Police Kill Black People, Get Rewarded

Rekia Boyd, Eric Harris, Natasha McKenna, Walter Scott and Freddie Gray. Just some of the recent names in the scourge of black people who are killed every 28 hours by police in the U.S. And, each time police kill black people, it seems they are rewarded. The policeman who shot Michael Brown became a millionaire because of the crowdfunded support he received.  The prosecutor, Daniel Donovan, who failed to indict any of the officers who killed Eric Garner has recently been tapped by the Staten Island GOP to run for a plum senate seat.

Rekia Boyd

  • Rekia Boyd.After midnight, on March 21, 2012, 22-year-old Rekia Boyd was hanging out with friends in a Chicago park. Dante Servin, an off-duty cop who lived nearby, called to report a loud party in a park near his home. He left his home to get food, armed with an unregistered semiautomatic handgun, and got into an altercation with the group of people hanging out. He fired several shots, one struck a young man in the arm, another shot struck Boyd, who was unarmed, in the head. She was taken to the hospital where she later died. On April 20, 2015 a Cook County judge acquitted Servin (who is white/Hispanic) of several homicide-related charges. It was the first time in 15 years that a police officer had been charged in Chicago for a fatal shooting.

 

Eric Harris and his brother Andre

Eric Harris (right) with his brother Andre.

 

(Image source: © Courtesy of Andre Harris/Smolen, Smolen & Roytman, PLLC via BCN)

  • Eric Harris. Harris is the 44-year-old man in Tulsa, Oklahoma who was shot and killed April 2. Video footage from the scene, captures Harris saying, “I’m losing my breath…” and an officer can be plainly heard telling him “Fuck your breath.” The 73-year-old volunteer sheriff’s deputy who shot Harris – saying he mistook his gun for his taser – is taking a vacation in the Bahamas ahead of his court date for manslaughter.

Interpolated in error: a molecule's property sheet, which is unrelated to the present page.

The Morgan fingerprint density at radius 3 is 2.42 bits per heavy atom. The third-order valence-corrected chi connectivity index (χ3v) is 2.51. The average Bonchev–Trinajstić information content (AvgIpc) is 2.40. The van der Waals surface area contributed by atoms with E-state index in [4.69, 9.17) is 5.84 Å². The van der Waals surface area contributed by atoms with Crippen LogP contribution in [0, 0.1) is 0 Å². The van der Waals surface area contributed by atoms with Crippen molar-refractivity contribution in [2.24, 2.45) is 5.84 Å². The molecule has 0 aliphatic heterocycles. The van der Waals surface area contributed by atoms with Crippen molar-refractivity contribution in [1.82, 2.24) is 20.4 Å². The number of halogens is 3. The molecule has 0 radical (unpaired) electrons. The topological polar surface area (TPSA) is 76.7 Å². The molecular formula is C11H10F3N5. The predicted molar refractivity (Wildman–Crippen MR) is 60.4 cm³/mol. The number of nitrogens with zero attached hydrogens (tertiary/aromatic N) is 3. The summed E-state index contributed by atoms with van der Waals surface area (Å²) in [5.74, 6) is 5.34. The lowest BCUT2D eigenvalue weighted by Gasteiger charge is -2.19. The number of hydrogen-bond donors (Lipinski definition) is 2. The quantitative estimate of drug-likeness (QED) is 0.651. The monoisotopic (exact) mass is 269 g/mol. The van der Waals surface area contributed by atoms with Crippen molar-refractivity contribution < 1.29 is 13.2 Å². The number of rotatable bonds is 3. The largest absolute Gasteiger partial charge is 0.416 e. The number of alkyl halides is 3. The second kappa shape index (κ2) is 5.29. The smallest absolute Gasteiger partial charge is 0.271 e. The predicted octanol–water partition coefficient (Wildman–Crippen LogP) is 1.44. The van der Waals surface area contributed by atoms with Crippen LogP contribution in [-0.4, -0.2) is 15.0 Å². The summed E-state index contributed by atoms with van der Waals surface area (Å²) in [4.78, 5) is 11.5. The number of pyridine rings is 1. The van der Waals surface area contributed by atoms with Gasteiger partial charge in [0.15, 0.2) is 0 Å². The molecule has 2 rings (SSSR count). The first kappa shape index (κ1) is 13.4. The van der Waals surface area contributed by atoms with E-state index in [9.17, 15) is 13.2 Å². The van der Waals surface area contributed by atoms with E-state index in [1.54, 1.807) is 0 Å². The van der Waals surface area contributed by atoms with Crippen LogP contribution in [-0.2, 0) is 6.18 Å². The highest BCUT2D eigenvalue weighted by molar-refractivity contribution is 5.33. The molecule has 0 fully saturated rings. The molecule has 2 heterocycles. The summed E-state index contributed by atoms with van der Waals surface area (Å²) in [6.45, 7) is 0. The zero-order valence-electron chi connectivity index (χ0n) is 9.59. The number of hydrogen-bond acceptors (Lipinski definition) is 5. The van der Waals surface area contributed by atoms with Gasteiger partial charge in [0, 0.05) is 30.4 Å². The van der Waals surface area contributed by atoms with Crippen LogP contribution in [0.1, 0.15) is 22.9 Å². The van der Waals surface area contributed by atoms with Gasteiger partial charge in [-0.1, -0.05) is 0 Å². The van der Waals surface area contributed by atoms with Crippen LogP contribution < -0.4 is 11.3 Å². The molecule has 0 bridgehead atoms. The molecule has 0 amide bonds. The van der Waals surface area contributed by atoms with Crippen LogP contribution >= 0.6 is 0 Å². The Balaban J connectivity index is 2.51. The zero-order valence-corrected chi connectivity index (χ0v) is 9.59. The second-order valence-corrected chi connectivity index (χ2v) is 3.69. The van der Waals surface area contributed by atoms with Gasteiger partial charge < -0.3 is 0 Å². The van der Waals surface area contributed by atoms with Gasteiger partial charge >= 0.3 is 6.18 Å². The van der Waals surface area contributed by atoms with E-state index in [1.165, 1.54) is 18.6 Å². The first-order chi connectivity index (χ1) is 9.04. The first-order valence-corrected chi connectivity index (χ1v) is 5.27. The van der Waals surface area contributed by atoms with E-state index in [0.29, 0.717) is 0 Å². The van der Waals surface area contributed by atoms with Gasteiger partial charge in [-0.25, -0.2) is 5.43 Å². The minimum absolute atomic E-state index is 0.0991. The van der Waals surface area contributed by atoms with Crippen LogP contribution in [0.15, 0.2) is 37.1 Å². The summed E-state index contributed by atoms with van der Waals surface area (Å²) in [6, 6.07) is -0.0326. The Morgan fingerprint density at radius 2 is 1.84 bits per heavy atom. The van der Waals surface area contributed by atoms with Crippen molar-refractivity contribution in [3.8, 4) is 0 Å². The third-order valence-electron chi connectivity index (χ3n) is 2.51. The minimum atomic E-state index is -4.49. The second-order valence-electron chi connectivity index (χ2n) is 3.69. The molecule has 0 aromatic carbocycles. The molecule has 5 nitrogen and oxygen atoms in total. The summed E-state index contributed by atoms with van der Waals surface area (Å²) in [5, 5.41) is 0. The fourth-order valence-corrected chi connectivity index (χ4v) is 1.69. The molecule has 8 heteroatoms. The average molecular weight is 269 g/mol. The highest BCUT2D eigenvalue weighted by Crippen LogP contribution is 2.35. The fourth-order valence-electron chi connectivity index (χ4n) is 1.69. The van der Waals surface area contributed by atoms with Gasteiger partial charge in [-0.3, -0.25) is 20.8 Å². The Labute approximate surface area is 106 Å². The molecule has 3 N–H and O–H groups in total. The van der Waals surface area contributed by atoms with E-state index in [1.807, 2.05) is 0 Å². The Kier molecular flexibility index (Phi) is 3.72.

Natasha McKenna

 

  • Natasha McKenna. McKenna, 37, of Fairfax, Virginia, was diagnosed with schizophrenia.She had been hospitalized for psychiatric treatment and was subsequently charged with felony assault for allegedly punching an officer in January, 2015. On February 3, 2015, McKenna was scheduled to be transferred to another location for a hearing. Then, according to published reports, this is what happened next:  McKenna initially cooperated with deputies, placed her hands through her cell door food slot and agreed to be handcuffed, the reports show. But McKenna, whose deteriorating mental state had caused Fairfax to seek help for her, then began trying to fight her way out of the cuffs, repeatedly screaming, “You promised you wouldn’t hurt me!” the reports show.Then, six members of the Sheriff’s Emergency Response Team, dressed in white full-body biohazard suits and gas masks, arrived and placed a wildly struggling 130-pound McKenna into full restraints, their reports state. But when McKenna wouldn’t bend her knees so she could be placed into a wheeled restraint chair, a lieutenant delivered four 50,000-volt shocks from the Taser, enabling the other deputies to strap her into the chair….

The multiple, high-voltage shocks killed Natasha McKenna, who was shackled and masked and weighed all of 130-pounds. No actions have been taken against any of the six people in Virginia who were involved in her death, nor against the manufacturer of the Taser. In another case in which an officer tasered a woman to death, the officer was cleared of all charges.

Walter Scott, Coast Guard veteran

Walter Scott, Coast Guard veteran

  • Walter Scott. Walter Scott, 50-years-old, father of four children, studying massage therapy while working as a forklift operator, and a Coast Guard veteran had recently become engaged to his longtime girlfriend, when he was stopped for a broken tail light on his car.  The routine traffic stop on April 5 in No. Charleston, South Carolina turned into a deadly shooting when officer Michael Slaeger opened fire on Scott who fled the scene because of a bench warrant for failure to pay child support (see this for more on this vicious cycle of failure-to-pay and job-loss). After a citizen-video emerged of the shooting, Slaeger was fired and charged with murder. The reward here was more immediate and visceral for Slaeger, who in an audio recording describes the “adrenaline pumping” from the shooting. This is similar to the research that Scully & Marolla did with convicted rapists, asking them why they raped; for some, it was simply for the “thrill” or the adrenaline rush.